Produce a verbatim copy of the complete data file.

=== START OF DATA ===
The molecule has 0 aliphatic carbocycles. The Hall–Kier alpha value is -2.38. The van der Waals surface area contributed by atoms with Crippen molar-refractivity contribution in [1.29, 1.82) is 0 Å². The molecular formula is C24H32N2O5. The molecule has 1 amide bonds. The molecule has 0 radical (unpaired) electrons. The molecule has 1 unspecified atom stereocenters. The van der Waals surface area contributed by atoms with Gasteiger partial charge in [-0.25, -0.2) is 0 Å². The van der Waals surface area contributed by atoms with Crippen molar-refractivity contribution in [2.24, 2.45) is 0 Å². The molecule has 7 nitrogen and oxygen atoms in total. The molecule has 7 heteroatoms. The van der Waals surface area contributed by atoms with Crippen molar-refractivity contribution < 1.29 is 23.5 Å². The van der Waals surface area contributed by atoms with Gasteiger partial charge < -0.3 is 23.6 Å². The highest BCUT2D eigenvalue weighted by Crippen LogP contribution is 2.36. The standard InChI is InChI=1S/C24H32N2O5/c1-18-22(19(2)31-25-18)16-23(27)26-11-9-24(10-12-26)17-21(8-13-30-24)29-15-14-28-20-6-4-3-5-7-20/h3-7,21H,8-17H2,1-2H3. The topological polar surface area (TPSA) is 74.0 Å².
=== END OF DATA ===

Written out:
The molecule has 0 aliphatic carbocycles. The Hall–Kier alpha value is -2.38. The van der Waals surface area contributed by atoms with Crippen molar-refractivity contribution in [1.29, 1.82) is 0 Å². The molecular formula is C24H32N2O5. The molecule has 1 amide bonds. The molecule has 0 radical (unpaired) electrons. The molecule has 1 unspecified atom stereocenters. The van der Waals surface area contributed by atoms with Gasteiger partial charge in [-0.25, -0.2) is 0 Å². The van der Waals surface area contributed by atoms with Crippen molar-refractivity contribution in [2.24, 2.45) is 0 Å². The molecule has 7 nitrogen and oxygen atoms in total. The molecule has 7 heteroatoms. The van der Waals surface area contributed by atoms with Crippen molar-refractivity contribution < 1.29 is 23.5 Å². The van der Waals surface area contributed by atoms with Gasteiger partial charge < -0.3 is 23.6 Å². The highest BCUT2D eigenvalue weighted by Crippen LogP contribution is 2.36. The standard InChI is InChI=1S/C24H32N2O5/c1-18-22(19(2)31-25-18)16-23(27)26-11-9-24(10-12-26)17-21(8-13-30-24)29-15-14-28-20-6-4-3-5-7-20/h3-7,21H,8-17H2,1-2H3. The topological polar surface area (TPSA) is 74.0 Å².